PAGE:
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(BBSRC DTP) Understanding and predicting how bacteriophages structure the microbiome

Faculty of Biology, Medicine and Health

Manchester United Kingdom Applied Mathematics Bioinformatics Data Analysis Ecology Evolution Genetics Microbiology Other Other Radiology

About the Project

Background: Microbiomes play important roles in human health and nutrition. The performance of these functions is expected to be higher in more diverse microbiomes. Thus, the ecological stability of microbiomes - particularly their ability to recover from perturbations like antibiotic treatment - is believed to be an important predictor of their healthy function. To control and improve the benefits of microbiomes to human health we first need to understand the ecological and evolutionary rules that govern their structure and stability (Foster et al. 2017). Bacteriophages, viruses that infect bacteria, are universal in bacterial communities, driving their ecology and evolution (Koskella & Brockhurst 2014), but how bacteriophages affect the structure and stability of human microbiomes is currently unknown.

Project: In this project we will explore how bacteriophages influence the structure and stability of human airway microbiome communities. Specifically, we will use a combination of ecological theory (Coyte et al. 2015) and simplified experimental communities (Davies et al. 2015) to predict and test the impact of bacteriophages on the structure and stability of microbiome communities with or without antibiotic perturbation. Then, we will use metagenomics to track the longitudinal dynamics of bacteriophages and bacteria within human airways (Layeghifard et al. 2019), testing our predictions in a real-world and clinically-relevant context. This research will advance understanding of the ecology and evolution of the human microbiome. This is vital for improving microbiome function (e.g. though microbiome restoration and transplants) and understanding the broader impacts of antimicrobial treatments (e.g. antibiotics and phage therapy) on human health.

Training and supervision: This project offers a broad interdisciplinary training, including mathematical and computational modelling, microbiology, experimental evolution, evolutionary biology, genomics and bioinformatics. The supervisory team provides expertise in ecological theory for microbiomes (Katherine Coyte, UoManchester), experimental approaches to understanding microbial ecology and evolution (Michael Brockhurst, UoManchester), and genomics methods and bioinformatics (David Guttman, UoToronto). The project will be based at UoManchester with a 12-month placement at UoToronto enabling you to experience diverse research environments. You will be part of vibrant research labs alongside postdocs, technicians and students working on related projects investigating microbial evolution and ecology, offering an exciting and supportive training environment.

David Guttman lab web page:

Entry Requirements:
Applicants must have obtained, or be about to obtain, at least an upper second class honours degree (or equivalent) in a relevant subject.

UK applicants interested in this project should make direct contact with the Principal Supervisor to arrange to discuss the project further as soon as possible. International applicants (including EU nationals) must ensure they meet the academic eligibility criteria (including English Language) as outlined before contacting potential supervisors to express an interest in their project. Eligibility can be checked via the University Country Specific information page (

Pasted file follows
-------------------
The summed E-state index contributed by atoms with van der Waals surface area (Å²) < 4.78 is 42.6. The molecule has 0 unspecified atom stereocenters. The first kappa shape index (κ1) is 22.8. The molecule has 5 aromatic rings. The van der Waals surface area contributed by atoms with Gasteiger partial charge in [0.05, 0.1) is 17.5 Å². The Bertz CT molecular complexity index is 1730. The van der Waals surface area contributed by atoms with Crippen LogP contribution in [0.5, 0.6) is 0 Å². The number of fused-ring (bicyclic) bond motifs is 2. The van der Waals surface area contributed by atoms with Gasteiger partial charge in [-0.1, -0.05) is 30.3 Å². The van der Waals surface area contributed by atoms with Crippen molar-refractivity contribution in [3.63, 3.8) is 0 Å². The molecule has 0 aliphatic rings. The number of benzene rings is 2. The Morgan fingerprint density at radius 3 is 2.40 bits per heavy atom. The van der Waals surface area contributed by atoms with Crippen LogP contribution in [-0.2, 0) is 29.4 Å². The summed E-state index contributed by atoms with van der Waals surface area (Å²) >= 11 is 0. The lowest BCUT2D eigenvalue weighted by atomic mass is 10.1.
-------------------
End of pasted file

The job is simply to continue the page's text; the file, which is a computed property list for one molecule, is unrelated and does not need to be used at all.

If your country is not listed you must contact the Doctoral Academy Admissions Team providing a detailed CV (to include academic qualifications – stating degree classification(s) and dates awarded) and relevant transcripts.

Following the review of your qualifications and with support from potential supervisor(s), you will be informed whether you can submit a formal online application.

To be considered for this project you MUST submit a formal online application form - full details on how to apply can be found on the BBSRC DTP website

Funding Notes

Funding will cover UK tuition fees/stipend only. The University of Manchester aims to support the most outstanding applicants from outside the UK. We are able to offer a limited number of scholarships that will enable full studentships to be awarded to international applicants. These full studentships will only be awarded to exceptional quality candidates, due to the competitive nature of this scheme.

Equality, diversity and inclusion is fundamental to the success of The University of Manchester, and is at the heart of all of our activities. The full Equality, diversity and inclusion statement can be found on the website View Website


Coyte KZ, Schluter J, Foster KR. The ecology of the microbiome: Networks, competition, and stability. Science. 2015;350(6261):663-666. doi:10.1126/science.aad2602

Davies EV, James CE, Williams D, et al. Temperate phages both mediate and drive adaptive evolution in pathogen biofilms. Proc Natl Acad Sci U S A. 2016;113(29):8266-8271. doi:10.1073/pnas.1520056113

Foster KR, Schluter J, Coyte KZ, Rakoff-Nahoum S. The evolution of the host microbiome as an ecosystem on a leash. Nature. 2017;548(7665):43-51. doi:10.1038/nature23292

Koskella B, Brockhurst MA. Bacteria-phage coevolution as a driver of ecological and evolutionary processes in microbial communities. FEMS Microbiol Rev. 2014;38(5):916-931. doi:10.1111/1574-6976.12072

Layeghifard M, Li H, Wang PW, et al. Microbiome networks and change-point analysis reveal key community changes associated with cystic fibrosis pulmonary exacerbations. NPJ Biofilms Microbiomes. 2019;5:4. Published 2019 Jan 21. doi:10.1038/s41522-018-0077-y

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